Free Digital Distance Learning for Employability and Social Inclusion: The Perceptions of Migrants Living on the Maltese Islands

Joseph Vancell
University of Hull

Teemu Patala
ChangeLearning Alliance

Alan Bruce
ChangeLearning Alliance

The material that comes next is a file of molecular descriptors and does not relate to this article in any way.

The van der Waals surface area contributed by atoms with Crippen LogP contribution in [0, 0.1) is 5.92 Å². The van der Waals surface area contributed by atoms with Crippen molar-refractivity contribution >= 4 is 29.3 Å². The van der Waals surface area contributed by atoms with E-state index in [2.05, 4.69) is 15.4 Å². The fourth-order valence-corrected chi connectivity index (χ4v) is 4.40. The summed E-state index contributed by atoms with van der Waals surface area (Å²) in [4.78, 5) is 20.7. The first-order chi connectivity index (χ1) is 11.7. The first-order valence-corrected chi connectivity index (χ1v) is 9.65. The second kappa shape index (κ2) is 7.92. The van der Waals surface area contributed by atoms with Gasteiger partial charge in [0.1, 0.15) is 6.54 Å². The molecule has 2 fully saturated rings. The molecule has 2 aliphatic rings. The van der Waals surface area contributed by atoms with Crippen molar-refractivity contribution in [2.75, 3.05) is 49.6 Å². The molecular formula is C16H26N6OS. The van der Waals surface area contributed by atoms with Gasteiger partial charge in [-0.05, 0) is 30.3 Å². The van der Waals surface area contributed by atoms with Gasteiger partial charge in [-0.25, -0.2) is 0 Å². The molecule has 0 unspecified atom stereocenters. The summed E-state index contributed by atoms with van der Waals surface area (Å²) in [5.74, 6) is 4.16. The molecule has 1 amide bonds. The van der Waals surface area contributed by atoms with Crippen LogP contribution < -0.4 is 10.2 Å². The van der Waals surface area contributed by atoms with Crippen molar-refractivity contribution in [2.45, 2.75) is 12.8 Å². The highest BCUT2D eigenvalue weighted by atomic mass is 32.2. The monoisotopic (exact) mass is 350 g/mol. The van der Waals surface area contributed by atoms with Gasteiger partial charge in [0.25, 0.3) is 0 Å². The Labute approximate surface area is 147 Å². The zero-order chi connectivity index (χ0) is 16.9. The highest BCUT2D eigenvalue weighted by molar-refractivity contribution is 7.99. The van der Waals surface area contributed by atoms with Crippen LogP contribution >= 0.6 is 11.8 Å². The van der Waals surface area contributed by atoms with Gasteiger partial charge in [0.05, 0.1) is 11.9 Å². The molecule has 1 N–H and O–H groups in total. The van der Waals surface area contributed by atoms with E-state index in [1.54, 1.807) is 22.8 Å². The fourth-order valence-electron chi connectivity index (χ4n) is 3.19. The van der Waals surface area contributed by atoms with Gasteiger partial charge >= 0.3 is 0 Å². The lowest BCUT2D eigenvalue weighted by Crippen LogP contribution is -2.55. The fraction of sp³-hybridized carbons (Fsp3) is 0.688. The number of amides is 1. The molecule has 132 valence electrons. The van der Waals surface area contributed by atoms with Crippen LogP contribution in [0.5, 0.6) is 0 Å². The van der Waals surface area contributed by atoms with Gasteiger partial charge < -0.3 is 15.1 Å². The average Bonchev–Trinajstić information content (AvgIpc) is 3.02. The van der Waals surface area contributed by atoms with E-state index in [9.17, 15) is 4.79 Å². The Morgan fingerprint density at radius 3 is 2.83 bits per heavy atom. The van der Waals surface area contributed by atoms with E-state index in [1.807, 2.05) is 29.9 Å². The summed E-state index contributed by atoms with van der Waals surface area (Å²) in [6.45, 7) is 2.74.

Asylum seekers are still moving, in great numbers, from Sub-Sahara Africa (SSA) and the Middle East to the European Union (EU) to seek protection from political oppression, war and poverty, as well as to reunite with family, and benefit from entrepreneurship and education (EC, 2017; EU, 2018). The UNHCR (2019) notes that 68.5 million people were forcibly displaced from their native countries. Mediterranean EU Member States are seeing an ever-growing influx of illegal migrants, through land and sea routes. During the first month of 2019, 6,727 migrants arrived in Europe, of which 5,685 were sea arrivals through Malta, Spain, Greece and Italy – the strategic entry points to the EU. In the previous year, Malta took 1,445 arrivals. The issue of mass migration and population movement has dominated European discourse for at least 40 years. Since the invasion of Iraq and the various destabilization efforts against countries like Libya, Syria and Afghanistan, however, an entirely new phenomenon has erupted onto the centre stage – millions of people fleeing failed States, violence, terrorism and despair. Especially in the case of Syria (now in its fifth year of war) the problem of millions seeking to depart from the chaos has become huge. We are now entering a period of real transition however. Far from the malicious impact of war and violence, new problems arise around family fragmentation, emotional trauma, and the need to rebuild lives.

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